At the other end of the spectrum I wondered how much of a year’s inevitable decline was inscribed on the grandparental faces and bodies. I had lost some weight for reasons unknown and Elana acknowledged that my face looked thinner. It was evident that Rosellen’s mobility was more labored than it was a year ago, but either our guests were not shocked by what they saw or they were too polite to telegraph their reactions.

From the moment we were all in the car time collapsed in on itself. The lost year fell away as we drove the usual route home. The sights were familiar and the routines well-rehearsed. There was the cot we borrowed for Dalia from neighbors, made up with the sheets decorated with ice cream cones that she had been looking forward to sleeping on. And there in the same room was the trundle bed which we had assembled for Dalia’s parents which when opened occupied most of the space that was their home for the week.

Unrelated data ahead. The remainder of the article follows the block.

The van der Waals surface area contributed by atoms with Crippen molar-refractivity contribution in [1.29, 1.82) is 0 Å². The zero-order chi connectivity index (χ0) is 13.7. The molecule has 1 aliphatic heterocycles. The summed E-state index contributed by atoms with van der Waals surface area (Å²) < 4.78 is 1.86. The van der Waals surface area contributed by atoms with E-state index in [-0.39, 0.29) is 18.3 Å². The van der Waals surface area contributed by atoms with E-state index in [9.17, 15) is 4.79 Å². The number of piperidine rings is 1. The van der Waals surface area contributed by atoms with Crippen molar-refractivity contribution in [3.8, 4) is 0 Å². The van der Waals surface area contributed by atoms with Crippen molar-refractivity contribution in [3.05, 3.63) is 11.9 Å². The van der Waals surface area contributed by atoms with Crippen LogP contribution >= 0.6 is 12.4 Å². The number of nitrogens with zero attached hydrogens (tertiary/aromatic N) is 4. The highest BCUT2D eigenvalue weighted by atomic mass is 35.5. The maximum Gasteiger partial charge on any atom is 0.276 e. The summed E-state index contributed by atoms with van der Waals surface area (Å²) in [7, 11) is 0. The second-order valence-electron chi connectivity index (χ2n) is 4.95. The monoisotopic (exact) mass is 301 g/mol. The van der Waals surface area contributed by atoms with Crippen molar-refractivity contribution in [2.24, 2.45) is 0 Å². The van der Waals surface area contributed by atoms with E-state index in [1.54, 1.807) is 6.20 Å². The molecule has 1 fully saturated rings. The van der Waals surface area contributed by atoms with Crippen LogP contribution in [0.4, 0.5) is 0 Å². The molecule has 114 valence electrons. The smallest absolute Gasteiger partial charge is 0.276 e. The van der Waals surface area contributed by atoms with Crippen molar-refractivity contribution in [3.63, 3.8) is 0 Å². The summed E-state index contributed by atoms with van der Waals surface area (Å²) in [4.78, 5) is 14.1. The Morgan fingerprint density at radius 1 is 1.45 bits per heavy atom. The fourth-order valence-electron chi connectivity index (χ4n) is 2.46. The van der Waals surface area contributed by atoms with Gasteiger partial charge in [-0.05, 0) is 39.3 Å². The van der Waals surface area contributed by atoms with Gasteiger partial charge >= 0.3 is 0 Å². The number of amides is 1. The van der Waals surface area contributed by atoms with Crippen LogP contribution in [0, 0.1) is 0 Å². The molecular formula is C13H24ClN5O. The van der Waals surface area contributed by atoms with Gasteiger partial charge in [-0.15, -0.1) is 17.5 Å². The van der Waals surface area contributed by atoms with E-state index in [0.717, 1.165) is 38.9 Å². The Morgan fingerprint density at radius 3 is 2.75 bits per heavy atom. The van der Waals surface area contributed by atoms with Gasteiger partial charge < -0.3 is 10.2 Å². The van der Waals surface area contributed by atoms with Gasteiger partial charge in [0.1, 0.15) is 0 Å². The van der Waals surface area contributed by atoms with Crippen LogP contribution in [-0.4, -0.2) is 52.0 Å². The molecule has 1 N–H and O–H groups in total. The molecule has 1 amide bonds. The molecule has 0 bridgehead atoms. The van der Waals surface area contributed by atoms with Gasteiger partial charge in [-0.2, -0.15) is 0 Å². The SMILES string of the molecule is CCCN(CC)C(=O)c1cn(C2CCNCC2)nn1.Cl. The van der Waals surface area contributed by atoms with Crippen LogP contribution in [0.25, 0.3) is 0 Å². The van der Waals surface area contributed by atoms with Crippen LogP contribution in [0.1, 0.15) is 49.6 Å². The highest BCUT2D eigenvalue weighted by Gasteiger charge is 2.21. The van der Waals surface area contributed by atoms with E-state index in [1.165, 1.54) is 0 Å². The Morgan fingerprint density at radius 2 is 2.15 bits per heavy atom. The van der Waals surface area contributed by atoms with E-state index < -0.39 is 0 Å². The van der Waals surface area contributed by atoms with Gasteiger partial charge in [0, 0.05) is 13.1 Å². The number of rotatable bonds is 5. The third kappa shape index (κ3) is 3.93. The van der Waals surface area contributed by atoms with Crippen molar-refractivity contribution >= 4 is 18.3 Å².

Then it was like checking the familiar boxes – preparing for the Seder nights; an excursion to the Botanic Garden, a little too early in the season for maximum pleasure but still welcome; a trip to the Art Institute where the free admission day crowd was a shock to these recent cave dwellers; as the days warmed,  to the beach we’re blessed to have within walking distance of our apartment where Dalia built a mud drip castle and we skipped stones in the lake.

At home there were the endless table settings and table clearings, art projects, puzzles and games requiring dexterity that make Dalia shine even in competition with her parents. Ben planted pansies on our porch and gave our houseplants a much-needed haircut. It was all so normal when we knew that things aren’t normal at all yet, but the mental gymnastics of erasing the trials of a lost year were in full evidence.